The opinion of the court was delivered by: PARSONS
JAMES B. PARSONS, UNITED STATES DISTRICT JUDGE
The Federal Trade Commission (FTC) (the Commission) petitioned the court pursuant to section 9 of the Federal Trade Commission Act, 15 U.S.C. section 49, for an order requiring the respondent, Illinois State Bar Association (ISBA) (the Association) to comply with a subpoena duces tecum issued by the Commission in connection with a law enforcement investigation presently being conducted by the Commission's Bureau of Competition. The ISBA is a voluntary bar association in which approximately 70% of the lawyers in Illinois hold membership. Sections 3, 6, and 9 of the FTC Act authorize the Commission to prosecute any inquiry necessary to its duties and to compile facts by compulsory process. In particular, section 9 empowers the Commission to issue subpoenas for both documentary evidence and the attendance and testimony of witnesses. Section 9 also authorizes the Commission to invoke the aid of the U.S. district courts in enforcing its subpoenas and confers jurisdiction on the district court wherever the inquiry is being carried on to order enforcement.
At the outset of this proceeding the court proposed setting the matter down for an evidentiary hearing regarding preliminary facts justifying FTC's investigation of and the reasonableness of its use of its subpoena power upon the Illinois Bar Association, after which the court could consider the Association's request to transfer this case to the Central District of Illinois in Springfield where its principal staff and records are located. However, before such hearing was held the parties proceeded to present their respective positions by affidavits and briefs, enabling the court to determine the threshold question on the written record before it, deferring if advisable the transfer request for the time being. In addition, it appears at this time that the Association has already made thousands of documents from its files available to the Commission and that the principal issue remaining between the parties is the Commission's request for production of the names and addresses of the members of the Association who had sought its advisements regarding advertising and who received in return the opinions which the Association is known to have issued and published.
First, this court finds that the information sought by the FTC is not protected by the attorney-client privilege. Assuming that the Bar Association is the attorney and its members are its clients, and that the subject matter of their communications does not involve conduct that could be criminal, there is no reasoning that would support the use of the attorney-client privilege to preclude the mere disclosure by the attorney of the identity of his client. See United States v. Tratner, 511 F.2d 248, 251-253 (7th Cir. 1975), and its thorough discussion of advice of the lawyer to the client that is not privileged.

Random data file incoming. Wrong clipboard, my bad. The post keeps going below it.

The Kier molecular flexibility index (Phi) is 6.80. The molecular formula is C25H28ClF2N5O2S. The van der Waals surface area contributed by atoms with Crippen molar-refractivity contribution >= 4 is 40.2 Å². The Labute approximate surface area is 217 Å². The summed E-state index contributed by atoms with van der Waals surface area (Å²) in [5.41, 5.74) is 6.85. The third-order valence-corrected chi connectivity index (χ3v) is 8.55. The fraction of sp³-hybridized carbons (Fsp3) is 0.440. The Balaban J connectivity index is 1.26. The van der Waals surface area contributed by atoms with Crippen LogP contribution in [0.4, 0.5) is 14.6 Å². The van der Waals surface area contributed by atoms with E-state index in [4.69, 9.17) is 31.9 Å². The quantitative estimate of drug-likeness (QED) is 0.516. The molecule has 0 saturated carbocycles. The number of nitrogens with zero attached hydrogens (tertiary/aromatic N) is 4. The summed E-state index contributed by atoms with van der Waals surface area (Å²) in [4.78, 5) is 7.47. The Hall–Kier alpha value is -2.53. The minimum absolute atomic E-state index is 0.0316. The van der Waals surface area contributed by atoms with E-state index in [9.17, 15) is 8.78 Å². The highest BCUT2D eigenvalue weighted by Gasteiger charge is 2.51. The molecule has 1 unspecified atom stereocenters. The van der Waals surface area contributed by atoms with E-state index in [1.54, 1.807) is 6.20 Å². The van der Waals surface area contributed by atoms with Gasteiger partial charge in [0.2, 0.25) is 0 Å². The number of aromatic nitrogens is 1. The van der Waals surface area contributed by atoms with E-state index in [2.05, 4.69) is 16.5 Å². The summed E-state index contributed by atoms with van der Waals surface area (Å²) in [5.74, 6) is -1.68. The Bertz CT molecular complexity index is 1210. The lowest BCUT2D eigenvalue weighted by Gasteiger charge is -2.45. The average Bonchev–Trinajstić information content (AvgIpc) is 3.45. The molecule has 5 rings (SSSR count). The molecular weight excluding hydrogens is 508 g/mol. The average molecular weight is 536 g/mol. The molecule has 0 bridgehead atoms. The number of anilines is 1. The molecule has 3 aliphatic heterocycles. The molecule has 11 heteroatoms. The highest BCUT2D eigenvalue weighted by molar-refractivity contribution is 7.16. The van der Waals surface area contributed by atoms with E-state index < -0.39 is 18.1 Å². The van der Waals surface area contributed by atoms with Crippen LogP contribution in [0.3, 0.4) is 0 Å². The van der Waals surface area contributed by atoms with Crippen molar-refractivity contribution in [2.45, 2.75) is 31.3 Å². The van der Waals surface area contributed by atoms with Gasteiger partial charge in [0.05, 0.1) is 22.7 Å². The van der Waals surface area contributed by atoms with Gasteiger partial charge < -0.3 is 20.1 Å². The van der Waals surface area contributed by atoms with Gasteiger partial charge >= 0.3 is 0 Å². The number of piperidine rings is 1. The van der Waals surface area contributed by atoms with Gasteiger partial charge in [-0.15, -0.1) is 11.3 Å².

Next the court finds that the information as to who are the attorneys who requested the advisories from the Bar Association is quite relevant to the investigation. It is logical that the opinion of a bar association on a question of professional ethics does not in and of itself reveal the entire story of what effect that opinion may have upon the ultimate conduct of the inquiring member, especially since the readiness of a particular member to follow that opinion may vary according to his own appraisal of the consequences of his following or not following the advice given. For the FTC to reach the full of the answer it is pursuing here obviously requires that it interview that member. In addition, it is possible that specific and condemnable intent on the part of the Association itself could be behind a published opinion. It obviously would be quite important to the FTC's investigation should it find by checking with the members who sought advise that some of the advisories issued by the Association were actually volunteered by the Association itself and were in fact not responses by the Association to requests from its members for advice. This would go directly to the motives of the Association itself (its officers and staff) the real subject of the investigation. See N.L.R.B. v. Harvey, 349 F.2d 900, 904-907 (4th Cir. 1965).
Finally the court is of the opinion that the subject matter of the instant investigation of the FTC is within its congressional mandate, and that the court's authority must be made available in support of the Commission's process issued as herein accounted for in its investigation. The court finds that the information sought from the ISBA by the Commission is reasonably relevant to the subject matter of its investigation, is not privileged and is not calculated to be injurious to the best interests of the Association. FTC v. TRW, Inc., 202 U.S. App. D.C. 207, 628 F.2d 207 (CA Dist. of C., 1980); FTC v. Rockefeller, 591 F.2d 182 (2nd Cir. 1979); EEOC v. Gladieux Refinery, Inc., 631 F. Supp. 927 (N.D. Ind. 1986).
Accordingly, it is ordered that the ISBA complete forthwith the full of its production to the FTC, of all information and documents requested by the FTC in its subpoena heretofore served upon the Association in this matter.
© 1992-2004 VersusLaw ...